close
This ad will auto close in 10 seconds

New judge to hear Ferguson court cases after federal probe

A Missouri state appeals court judge will take over all current and future cases assigned to Ferguson`s municipal courts following a scathing U.S. Justice Department report that found systemic abuses, the Missouri Supreme Court said on Monday.  



A Missouri state appeals court judge will take over all current and future cases assigned to Ferguson`s municipal courts following a scathing U.S. Justice Department report that found systemic abuses, the Missouri Supreme Court said on Monday.

The court said the transfer of Judge Roy Richter would take effect on March 16 and was aimed at helping restore public trust and confidence in the courts. Richter will also have the power to implement needed reforms to court policies and procedures.

"Extraordinary action is warranted in Ferguson, but the court also is examining reforms that are needed on a statewide basis," Chief Justice Mary Russell said in a statement.

Ferguson municipal judge Ronald Brockmeyer, criticized in the Justice Department report, resigned on Monday, the St. Louis Post-Dispatch newspaper reported.

The Justice Department launched an investigation into Ferguson, a St. Louis suburb, following the shooting death of unarmed black teen Michael Brown, 18, by a white police officer in August.

The department found insufficient evidence to charge Officer Darren Wilson with federal civil rights violations, but found pervasive racial bias in Ferguson`s police and courts practices.

The department`s report found that Ferguson`s police officers overwhelmingly arrested and issued traffic citations to blacks to swell city coffers through fines, creating a culture of distrust that exploded after Brown was fatally shot.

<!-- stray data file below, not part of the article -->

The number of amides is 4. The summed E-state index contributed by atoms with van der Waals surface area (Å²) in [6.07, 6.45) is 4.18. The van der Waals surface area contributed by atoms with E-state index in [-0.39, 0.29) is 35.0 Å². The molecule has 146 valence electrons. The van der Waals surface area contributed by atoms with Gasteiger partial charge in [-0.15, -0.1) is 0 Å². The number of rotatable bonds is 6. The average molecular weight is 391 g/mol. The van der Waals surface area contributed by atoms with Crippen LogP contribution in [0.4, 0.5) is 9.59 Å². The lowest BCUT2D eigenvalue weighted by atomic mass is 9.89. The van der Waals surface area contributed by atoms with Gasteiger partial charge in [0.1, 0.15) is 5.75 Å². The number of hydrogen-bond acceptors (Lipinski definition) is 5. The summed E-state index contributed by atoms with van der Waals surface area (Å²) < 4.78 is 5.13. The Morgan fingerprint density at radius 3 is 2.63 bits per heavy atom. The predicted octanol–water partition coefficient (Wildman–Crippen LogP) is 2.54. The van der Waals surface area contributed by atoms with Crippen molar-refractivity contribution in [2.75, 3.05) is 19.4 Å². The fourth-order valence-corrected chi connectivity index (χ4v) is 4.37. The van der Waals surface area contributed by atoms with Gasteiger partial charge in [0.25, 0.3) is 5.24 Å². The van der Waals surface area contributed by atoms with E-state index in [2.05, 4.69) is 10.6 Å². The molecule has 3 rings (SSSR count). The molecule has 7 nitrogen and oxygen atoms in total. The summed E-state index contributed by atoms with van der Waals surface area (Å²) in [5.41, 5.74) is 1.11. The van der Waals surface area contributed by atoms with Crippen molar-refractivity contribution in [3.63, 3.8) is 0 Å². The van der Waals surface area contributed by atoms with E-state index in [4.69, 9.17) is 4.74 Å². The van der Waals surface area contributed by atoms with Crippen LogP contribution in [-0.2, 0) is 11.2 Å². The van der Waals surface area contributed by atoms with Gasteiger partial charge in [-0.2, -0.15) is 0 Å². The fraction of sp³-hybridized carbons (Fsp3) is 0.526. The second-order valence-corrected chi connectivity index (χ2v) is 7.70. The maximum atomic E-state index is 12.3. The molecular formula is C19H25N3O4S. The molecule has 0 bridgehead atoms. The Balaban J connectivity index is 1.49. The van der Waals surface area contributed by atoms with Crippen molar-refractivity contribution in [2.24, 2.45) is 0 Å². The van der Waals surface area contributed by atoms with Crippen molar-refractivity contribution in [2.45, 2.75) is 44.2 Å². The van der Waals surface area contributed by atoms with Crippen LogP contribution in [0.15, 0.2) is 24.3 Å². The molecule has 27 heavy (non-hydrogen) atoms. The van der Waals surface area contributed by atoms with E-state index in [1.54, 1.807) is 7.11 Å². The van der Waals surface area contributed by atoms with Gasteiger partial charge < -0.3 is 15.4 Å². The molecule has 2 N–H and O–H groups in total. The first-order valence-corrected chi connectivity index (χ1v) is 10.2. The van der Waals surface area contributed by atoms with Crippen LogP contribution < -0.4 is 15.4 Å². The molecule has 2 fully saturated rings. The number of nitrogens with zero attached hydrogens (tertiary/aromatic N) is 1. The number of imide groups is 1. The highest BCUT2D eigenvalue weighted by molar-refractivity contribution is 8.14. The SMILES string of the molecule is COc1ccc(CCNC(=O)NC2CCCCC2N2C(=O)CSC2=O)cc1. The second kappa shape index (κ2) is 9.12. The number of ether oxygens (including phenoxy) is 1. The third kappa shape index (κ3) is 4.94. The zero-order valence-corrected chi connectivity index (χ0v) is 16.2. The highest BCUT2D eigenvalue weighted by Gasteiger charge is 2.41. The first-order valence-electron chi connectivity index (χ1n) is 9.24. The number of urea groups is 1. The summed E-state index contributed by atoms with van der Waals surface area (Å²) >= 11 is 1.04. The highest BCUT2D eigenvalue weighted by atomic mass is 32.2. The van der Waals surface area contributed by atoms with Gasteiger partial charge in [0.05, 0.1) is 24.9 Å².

Instead of acting as neutral arbiter, the court primarily uses its authority to compel payment of fees and fines, imposing unnecessary harm, overwhelmingly on African Americans, the report found.

In one case the department cited, a woman received two parking tickets totalling $151 plus fees in 2007. Seven years later, after paying $550 in fines and fees, being arrested twice and spending six days in jail, she still owed Ferguson $541.

Brockmeyer`s attorney said in a statement posted on the Post-Dispatch website that Brockmeyer hoped appointment of a new judge would help restore public confidence that has diminished following the Justice Department report.

The statement said the judgeship is a part-time position not involved in day-to-day operations and Ferguson`s court clerk routinely performs essentially judicial duties including accepting guilty pleas and issuing subpoenas.

Ferguson Mayor James Knowles noted last week that the city announced last year it was reducing some fines and the number of offenses that could result in arrests.

Missouri Governor Jay Nixon called the state Supreme Court`s actions "a solid step forward."

From Zee News

0 Comment - Join the Discussions

trending

photo gallery

video


WION FEATURES

K8 Plus: Lenovo's new phone available @ Rs 10,999

Heavy security outside Dera Sacha Sauda headquarters in Sirsa as search operation begins

WATCH Exclusive: After Doklam standoff, India begins road construction near LAC

Hurricane Irma, rampaging through Caribbean, is most enduring super-storm on record

Three train derailments in 1 day, fourth accident narrowly-averted

China says Indian Army chief's views contrary to those expressed by Modi, Xi